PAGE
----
T Party to Save the Planet; Exclusive T in the Park Rocks Perthshire for 48 Hours Every Year, but Organisers Are Aware of the Environmental Impact and Take Their Responsibility Seriously
Byline: By John Dingwall
IT'S already known as the friendly festival, and now T in the Park also wants to become the most environmentally-friendly festival on the music calendar.
The Balado site that hosts Scotland's largest and best music weekender borders Loch Leven, which Scottish Natural Heritage has designated as a Site of Specific Scientific Interest due to its flora, fauna, geological and physiographical features.
And the proximity of the loch to the site is one of the reasons T in the Park CEO Geoff Ellis wants the festival to lead the way in turning Scotland into the most environmentally-friendly country in the UK.
Geoff admitted: "A lot of people probably don't realise that Loch Leven is a site of environmental interest.
"We've had to take all the waste water offsite and not allow any phosphates into the ground.
"We've also had to be aware of green issues as part of the licensing conditions because of the location of the site.
"But with the way things have been going with the planet, we felt we needed to do our bit and raise awareness of what people need to do to slow down the effects of climate change.
"People often think they can't contribute but collective action does mean a lot.
"Along with Tennent's, we realised we had a responsibility.
Having been voted Best UK Festival over the last two years, we felt we should lead the way and commit to going carbon neutral."
That commitment was reached last year. Now Geoff and George Kyle, head of sponsorship for Tennent's, want to see T in the Park's massive audience buy into the Global Cool message that the planet will suffer irrevocable damage unless we start to reduce our carbon footprint.
"We want to reduce CO2 emissions as much as we can," said Geoff. "Over the next three years we will have significantly reduced emissions. We are talking to all of our contractors to encourage them to have environmental policies.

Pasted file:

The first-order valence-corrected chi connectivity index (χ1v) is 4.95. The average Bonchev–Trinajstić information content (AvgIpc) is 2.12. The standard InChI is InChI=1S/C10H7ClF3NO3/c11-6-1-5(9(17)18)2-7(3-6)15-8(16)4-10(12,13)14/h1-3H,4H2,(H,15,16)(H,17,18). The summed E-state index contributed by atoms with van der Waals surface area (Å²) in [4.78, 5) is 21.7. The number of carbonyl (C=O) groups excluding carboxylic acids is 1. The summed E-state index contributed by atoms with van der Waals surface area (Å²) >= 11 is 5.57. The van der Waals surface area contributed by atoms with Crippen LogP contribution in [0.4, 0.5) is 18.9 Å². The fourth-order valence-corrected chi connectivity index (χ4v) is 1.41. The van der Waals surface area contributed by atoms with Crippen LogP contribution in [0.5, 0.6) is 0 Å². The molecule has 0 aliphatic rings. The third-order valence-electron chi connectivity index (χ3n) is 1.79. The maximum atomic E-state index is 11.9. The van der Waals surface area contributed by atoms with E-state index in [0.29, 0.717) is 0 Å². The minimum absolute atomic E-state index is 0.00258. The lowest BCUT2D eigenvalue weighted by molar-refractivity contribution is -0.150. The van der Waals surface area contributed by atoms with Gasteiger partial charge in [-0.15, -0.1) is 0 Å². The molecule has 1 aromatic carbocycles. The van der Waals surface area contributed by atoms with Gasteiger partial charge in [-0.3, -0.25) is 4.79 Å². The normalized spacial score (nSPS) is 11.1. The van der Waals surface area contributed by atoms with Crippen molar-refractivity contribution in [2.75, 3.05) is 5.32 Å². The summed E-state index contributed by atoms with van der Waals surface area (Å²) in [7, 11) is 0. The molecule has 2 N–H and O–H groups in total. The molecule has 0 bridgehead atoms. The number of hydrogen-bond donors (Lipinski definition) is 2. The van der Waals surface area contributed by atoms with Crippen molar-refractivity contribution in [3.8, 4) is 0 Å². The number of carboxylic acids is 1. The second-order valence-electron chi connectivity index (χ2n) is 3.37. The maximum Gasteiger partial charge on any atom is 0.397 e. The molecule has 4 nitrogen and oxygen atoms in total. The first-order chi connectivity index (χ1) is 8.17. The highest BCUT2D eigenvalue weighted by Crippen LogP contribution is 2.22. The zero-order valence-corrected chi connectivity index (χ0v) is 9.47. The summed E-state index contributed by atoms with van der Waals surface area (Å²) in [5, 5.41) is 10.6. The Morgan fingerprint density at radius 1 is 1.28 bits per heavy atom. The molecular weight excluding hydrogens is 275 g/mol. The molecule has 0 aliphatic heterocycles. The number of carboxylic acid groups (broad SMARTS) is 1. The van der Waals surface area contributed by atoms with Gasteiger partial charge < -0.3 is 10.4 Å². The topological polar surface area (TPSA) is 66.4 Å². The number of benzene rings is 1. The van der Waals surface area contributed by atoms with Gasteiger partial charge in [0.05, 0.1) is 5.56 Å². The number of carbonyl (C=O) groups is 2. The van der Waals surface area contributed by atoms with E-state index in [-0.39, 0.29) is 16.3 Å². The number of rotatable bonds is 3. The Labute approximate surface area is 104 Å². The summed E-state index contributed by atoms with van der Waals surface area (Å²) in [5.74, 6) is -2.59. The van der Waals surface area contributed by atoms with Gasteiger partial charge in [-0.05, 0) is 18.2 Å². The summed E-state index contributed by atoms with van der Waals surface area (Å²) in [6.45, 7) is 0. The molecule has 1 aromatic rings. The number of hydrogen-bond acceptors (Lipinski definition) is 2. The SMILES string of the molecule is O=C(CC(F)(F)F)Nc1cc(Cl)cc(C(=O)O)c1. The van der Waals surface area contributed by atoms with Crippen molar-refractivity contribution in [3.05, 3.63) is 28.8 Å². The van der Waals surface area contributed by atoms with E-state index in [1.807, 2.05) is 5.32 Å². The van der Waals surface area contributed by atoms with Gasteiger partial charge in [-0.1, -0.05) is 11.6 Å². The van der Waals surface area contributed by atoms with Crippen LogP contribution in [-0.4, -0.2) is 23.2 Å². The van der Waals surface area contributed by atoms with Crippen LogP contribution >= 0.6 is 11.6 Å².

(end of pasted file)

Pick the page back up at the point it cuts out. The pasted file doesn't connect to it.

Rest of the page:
"Other festivals are looking to see what they can do. There is a will among major event organisers to do something for the long-term benefit of the planet.
"We're not going to achieve everything in one year but we're recycling all waste material.
"Last year, a Perth & Kinross Council study showed that at T in the Park, we recycled 45 per cent of the waste.
"We have disposable cups and food cartons. And I am talking to concessionaires about using biodegradable cups.
Recyclable beer cups have also been introduced.
"We encourage people to travel on buses, which is better for the environment. We have an extensive bus service to T in the Park and people travelling from further afield can still get on the buses from major cities.
"We also encourage car sharing. We're looking at using bio-fuels and talking to the power suppliers to look at bio-diversity and greener options.
Three-quarters of our audience stay on the campsite and there are a lot of torch and Walkman batteries to go through.
"We have a battery recycling structure on the campsite run by Duracell, which enables used batteries to be disposed of in the proper manner."
George has been instrumental in making T in the Park Britain's most environmentally-friendly festival.
"We were delighted to take up the concept of a carbon neutral event last year," he explained.
"That was a major commitment, but is not the end of the journey.
"Last year we looked at making the festival carbon neutral. Now we can continue the trend.
"Before we had plastic flexicups which were not biodegradable.
Last year people had to collect those for recycling and that has been very successful. We also have biodegradable cups which degrade without damaging the footprint of the festival itself.
"There is a personal responsibility. People who go to T in the Park see it as their event and the message is about looking after T when you are there. …